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​Wetland Shrubs - Rustic Beauties

Wetlands are naturally occurring areas of an environment that act like basins that fill during rain events. These areas retain moisture due to their soil composition. They are perfect for a variety of wetland shrubs like witch hazel, button bush, hazel alder and oak leaf hydrangea. These shrubs have sturdy roots that thrive on moist soil with good drainage. They produce full, showy foliage and in some varieties, blooms early in spring.

Growing Wetland Shrubs

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Nurseries that sell wetland shrubs do so in alignment with local and state environmental compliance so these shrubs do not become extinct. It's important to check the classification to insure the shrubs are not on the endangered list and are suitable for the specifics of the growing zone. There are different types of wetlands. For instance, some salt marshes are designated wetlands. There are wetlands near swamps, vernal pools, pinelands and prairies. Learn which type of wetland region will be sufficient to grow wetlands shrubs.

Witch Hazel

This is the name for the species known as Hamamelis. It is a lovely wetland shrub with bright golden flowers with a spidery look. It can be trained to grow into a tree. However, it is not known to be a prolific shade tree. As shrub, however, it does nicely along fences and wherever low lying shade is needed.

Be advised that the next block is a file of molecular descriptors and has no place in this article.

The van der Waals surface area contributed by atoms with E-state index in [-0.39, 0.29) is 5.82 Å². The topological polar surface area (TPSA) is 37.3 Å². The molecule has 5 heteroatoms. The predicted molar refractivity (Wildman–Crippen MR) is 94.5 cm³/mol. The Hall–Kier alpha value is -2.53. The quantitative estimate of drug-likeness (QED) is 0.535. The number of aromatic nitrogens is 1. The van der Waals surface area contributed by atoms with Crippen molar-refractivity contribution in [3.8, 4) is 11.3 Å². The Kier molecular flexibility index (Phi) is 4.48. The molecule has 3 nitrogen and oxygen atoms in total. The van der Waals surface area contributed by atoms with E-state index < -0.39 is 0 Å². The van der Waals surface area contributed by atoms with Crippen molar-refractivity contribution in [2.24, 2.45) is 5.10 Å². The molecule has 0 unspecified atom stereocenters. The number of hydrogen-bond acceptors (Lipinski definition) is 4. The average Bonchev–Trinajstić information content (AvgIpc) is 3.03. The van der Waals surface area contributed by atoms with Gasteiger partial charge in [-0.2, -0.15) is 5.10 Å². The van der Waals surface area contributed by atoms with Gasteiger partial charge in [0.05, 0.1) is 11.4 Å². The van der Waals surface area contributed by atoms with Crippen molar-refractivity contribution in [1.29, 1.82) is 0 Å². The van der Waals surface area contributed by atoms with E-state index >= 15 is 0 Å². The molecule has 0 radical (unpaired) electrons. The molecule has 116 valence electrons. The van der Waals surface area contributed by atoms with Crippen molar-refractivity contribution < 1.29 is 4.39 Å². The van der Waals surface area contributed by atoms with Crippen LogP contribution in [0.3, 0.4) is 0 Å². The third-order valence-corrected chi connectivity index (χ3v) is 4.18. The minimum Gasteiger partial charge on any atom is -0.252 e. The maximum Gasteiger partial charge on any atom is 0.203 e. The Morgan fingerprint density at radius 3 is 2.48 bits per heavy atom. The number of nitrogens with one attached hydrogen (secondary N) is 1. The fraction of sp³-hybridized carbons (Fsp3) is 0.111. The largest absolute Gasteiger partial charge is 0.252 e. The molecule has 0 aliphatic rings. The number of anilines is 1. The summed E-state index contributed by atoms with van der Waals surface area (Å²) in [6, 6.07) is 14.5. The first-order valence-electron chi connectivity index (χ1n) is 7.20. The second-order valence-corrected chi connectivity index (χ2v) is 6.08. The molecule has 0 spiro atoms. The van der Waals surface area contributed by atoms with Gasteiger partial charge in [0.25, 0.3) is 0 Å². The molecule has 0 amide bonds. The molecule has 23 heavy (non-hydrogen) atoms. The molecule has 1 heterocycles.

Button Bush

This wetlands shrub has an interesting appeal. As its name indicates, it has blooms that appear like white buttons. It can grow in water or very moist soil. The little buttons or "orbs" have small protruding spikes. The natural habitat for this plant is a marsh.

Hazel Alder

This wetlands plant grows as far north as Newfoundland and as far south as Florida. It is one of the more unusual wetlands shrubs. It has tiny seed cones that look like miniature pine cones. However, this shrub takes about ten years before it matures and grows up to 12 feet in height. The brownish red twigs are covered with a light hairy texture.

Oak Leaf Hydrangea

This is a wetlands shrub with much interest. It has large, expansive leaves similar to that of oak trees and pretty clusters of white flowers that have a Victorian look. This shrub has several varieties from which to choose. Most spectacular are the leaves that turn a deep burgundy with touches of indigo. This wetlands shrub has been hybridized for greater variety.